Then, researchers flipped a key genetic switch in the hermaphrodites, effectively making a few of their neurons think that they were actually part of a male worm. Immediately, they began behaving like males, crawling toward the scent of pyrazine. With a single genetic modification, the hermaphrodites began acting like males. Even though most of these worms looked like regular hermaphrodites, they behaved according to the sexual “identity” of a just a few of their neurons.
“This work reveals an unexpected way that sex can influence the function of the brain,” said Portman, who is also a member of the Center for Neural Development and Disease and the Department of Biology. “It would be logical to think that all differences in the behavior of the sexes would result from neurons that are in one sex but not the other. We did not find that. Instead, we found that the behavior of nerve cells that are present in both sexes can be modified by the sexual status of the organism. That tells us that there’s a surprising, unexpected dimension of sex differences in brain function.
“It’s far too soon to say what results like this might mean for our understanding of the human brain,” said Portman. “But autism is a perfect example of a disorder where we know very little about what is actually happening in the brain. The incidence of the disorder is increasing, and it’s clear that boys are affected more often than girls. At the same time, it’s unknown how or why a difference in sex chromosomes translates to differences in how brain cells function or to our susceptibility to different disorders. That’s what we hope to learn, ultimately for the benefit of people.”
Tom Rickey | EurekAlert!
Climate Impact Research in Hannover: Small Plants against Large Waves
17.08.2018 | Leibniz Universität Hannover
First transcription atlas of all wheat genes expands prospects for research and cultivation
17.08.2018 | Leibniz-Institut für Pflanzengenetik und Kulturpflanzenforschung
New design tool automatically creates nanostructure 3D-print templates for user-given colors
Scientists present work at prestigious SIGGRAPH conference
Most of the objects we see are colored by pigments, but using pigments has disadvantages: such colors can fade, industrial pigments are often toxic, and...
Scientists at the University of California, Los Angeles present new research on a curious cosmic phenomenon known as "whistlers" -- very low frequency packets...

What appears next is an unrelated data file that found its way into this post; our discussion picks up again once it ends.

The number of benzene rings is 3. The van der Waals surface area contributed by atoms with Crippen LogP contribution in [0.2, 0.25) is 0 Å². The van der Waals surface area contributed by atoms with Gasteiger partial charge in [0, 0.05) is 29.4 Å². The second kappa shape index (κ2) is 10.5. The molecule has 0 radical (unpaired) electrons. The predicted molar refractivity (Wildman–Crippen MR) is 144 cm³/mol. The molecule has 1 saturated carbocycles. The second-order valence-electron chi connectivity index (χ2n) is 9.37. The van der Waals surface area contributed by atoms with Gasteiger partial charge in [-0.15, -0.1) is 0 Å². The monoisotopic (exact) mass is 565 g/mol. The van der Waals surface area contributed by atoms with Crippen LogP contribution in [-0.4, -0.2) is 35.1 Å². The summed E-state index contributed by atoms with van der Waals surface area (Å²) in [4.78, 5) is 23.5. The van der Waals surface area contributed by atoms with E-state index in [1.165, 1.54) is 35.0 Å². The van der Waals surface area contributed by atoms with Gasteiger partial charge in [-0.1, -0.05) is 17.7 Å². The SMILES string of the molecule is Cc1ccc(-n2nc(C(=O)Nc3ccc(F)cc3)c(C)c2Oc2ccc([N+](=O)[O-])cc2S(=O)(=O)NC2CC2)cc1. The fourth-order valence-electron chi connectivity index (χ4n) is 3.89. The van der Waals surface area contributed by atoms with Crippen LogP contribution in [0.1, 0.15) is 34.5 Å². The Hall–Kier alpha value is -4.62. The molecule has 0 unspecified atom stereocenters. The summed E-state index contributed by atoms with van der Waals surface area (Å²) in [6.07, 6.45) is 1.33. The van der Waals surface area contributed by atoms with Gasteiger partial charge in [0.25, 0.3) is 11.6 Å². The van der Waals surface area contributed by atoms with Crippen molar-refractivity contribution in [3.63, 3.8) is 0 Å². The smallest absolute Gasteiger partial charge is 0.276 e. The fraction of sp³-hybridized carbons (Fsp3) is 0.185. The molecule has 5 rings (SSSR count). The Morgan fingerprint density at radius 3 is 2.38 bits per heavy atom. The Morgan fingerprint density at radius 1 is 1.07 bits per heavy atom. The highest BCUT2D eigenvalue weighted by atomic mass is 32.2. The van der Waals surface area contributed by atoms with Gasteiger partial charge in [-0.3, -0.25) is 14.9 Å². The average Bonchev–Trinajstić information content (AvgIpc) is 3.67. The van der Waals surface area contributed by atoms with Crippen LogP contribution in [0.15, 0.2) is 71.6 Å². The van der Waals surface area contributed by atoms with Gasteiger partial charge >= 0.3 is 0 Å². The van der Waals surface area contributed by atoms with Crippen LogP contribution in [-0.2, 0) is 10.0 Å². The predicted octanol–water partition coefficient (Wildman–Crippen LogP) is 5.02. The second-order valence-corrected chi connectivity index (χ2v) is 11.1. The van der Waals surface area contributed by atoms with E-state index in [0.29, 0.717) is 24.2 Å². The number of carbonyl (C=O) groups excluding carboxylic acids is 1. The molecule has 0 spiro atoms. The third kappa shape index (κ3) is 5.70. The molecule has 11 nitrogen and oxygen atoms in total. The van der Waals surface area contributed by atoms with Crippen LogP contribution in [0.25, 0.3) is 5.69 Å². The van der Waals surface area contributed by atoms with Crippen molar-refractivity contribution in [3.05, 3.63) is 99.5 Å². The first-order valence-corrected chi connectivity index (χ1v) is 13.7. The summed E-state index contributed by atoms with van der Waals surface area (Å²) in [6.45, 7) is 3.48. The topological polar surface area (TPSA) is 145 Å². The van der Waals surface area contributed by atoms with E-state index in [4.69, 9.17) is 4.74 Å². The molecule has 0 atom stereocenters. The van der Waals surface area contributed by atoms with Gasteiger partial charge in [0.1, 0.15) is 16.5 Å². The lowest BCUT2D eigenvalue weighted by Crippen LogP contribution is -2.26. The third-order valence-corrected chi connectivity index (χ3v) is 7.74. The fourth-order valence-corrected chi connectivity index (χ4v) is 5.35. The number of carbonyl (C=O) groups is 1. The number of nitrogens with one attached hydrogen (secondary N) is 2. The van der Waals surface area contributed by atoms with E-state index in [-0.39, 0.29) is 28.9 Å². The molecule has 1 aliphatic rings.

Scientists develop first tool to use machine learning methods to compute flow around interactively designable 3D objects. Tool will be presented at this year’s prestigious SIGGRAPH conference.
When engineers or designers want to test the aerodynamic properties of the newly designed shape of a car, airplane, or other object, they would normally model...
Researchers from TU Graz and their industry partners have unveiled a world first: the prototype of a robot-controlled, high-speed combined charging system (CCS) for electric vehicles that enables series charging of cars in various parking positions.
Global demand for electric vehicles is forecast to rise sharply: by 2025, the number of new vehicle registrations is expected to reach 25 million per year....
Proteins must be folded correctly to fulfill their molecular functions in cells. Molecular assistants called chaperones help proteins exploit their inbuilt folding potential and reach the correct three-dimensional structure. Researchers at the Max Planck Institute of Biochemistry (MPIB) have demonstrated that actin, the most abundant protein in higher developed cells, does not have the inbuilt potential to fold and instead requires special assistance to fold into its active state. The chaperone TRiC uses a previously undescribed mechanism to perform actin folding. The study was recently published in the journal Cell.
Actin is the most abundant protein in highly developed cells and has diverse functions in processes like cell stabilization, cell division and muscle...
17.08.2018 | Event News
08.08.2018 | Event News
27.07.2018 | Event News
17.08.2018 | Physics and Astronomy
17.08.2018 | Information Technology
17.08.2018 | Life Sciences